Between 1956 and 1989 most state socialist countries opted for their own local variants of modern architecture. In the case of mass housing, only an architectural historian would be able to spot the difference between housing estates in, for example, East and West Berlin. There was one major exception to this – Romania. From the early 1970s onwards, Nicolae Ceauşescu’s regime developed into a nationalist personality cult with an architecture to match. Instead of open space and high-rises, there would be massive neoclassical boulevards and circuses; in Bucharest, these fanned out from a preposterous Palace of the People, then the largest single building in Europe. Some Romanian critics have argued that Bofill’s massive housing schemes in outer Paris were a major inspiration for this.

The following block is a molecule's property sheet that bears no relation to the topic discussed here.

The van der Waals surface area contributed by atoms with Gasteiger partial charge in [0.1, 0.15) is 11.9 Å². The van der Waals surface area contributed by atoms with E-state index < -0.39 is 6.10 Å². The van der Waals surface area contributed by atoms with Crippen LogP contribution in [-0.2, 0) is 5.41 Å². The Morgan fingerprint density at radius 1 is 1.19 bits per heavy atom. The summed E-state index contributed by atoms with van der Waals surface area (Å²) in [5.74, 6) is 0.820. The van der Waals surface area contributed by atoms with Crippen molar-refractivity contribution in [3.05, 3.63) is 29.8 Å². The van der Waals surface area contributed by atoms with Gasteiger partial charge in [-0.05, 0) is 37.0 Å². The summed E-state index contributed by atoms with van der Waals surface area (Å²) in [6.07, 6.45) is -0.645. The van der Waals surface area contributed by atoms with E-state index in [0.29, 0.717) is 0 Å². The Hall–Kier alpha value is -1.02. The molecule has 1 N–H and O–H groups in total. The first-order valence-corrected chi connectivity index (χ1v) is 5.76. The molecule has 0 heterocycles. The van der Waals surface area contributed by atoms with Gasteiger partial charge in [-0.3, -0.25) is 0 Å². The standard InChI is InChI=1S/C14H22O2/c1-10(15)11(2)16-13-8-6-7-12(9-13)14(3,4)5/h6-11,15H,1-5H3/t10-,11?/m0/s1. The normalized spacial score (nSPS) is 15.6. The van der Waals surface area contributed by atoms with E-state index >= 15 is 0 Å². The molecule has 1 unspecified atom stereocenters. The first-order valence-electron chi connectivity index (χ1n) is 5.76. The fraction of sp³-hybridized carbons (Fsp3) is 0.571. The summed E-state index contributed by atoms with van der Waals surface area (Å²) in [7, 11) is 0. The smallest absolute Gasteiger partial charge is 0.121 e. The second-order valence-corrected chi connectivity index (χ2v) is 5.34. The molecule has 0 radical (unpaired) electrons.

This was the last time anywhere in Europe went in for neoclassicism on such a city-transforming scale, but as far as Ceauşescu was concerned, he was merely taking part in the European mainstream, in a shift back to classical values that was also evident in postmodern forms of architecture that emerged in the mid 1970s. Ceauşescu’s thinking wasn’t entirely wrong – the similarity with the Espaces d’Abraxas makes that clear – but as soon as this sort of architecture gets built at a giant scale, it takes on a sinister, domineering quality. It is no accident, for instance, that one of the last postmodern buildings in London was the ziggurat Terry Farrell designed for MI6 in the early 1990s; in its profile and mass it could easily be imagined in 1930s Moscow. The return to modernist values of lightness and newness can be seen as a reaction to the lumpen authoritarianism encapsulated in this building.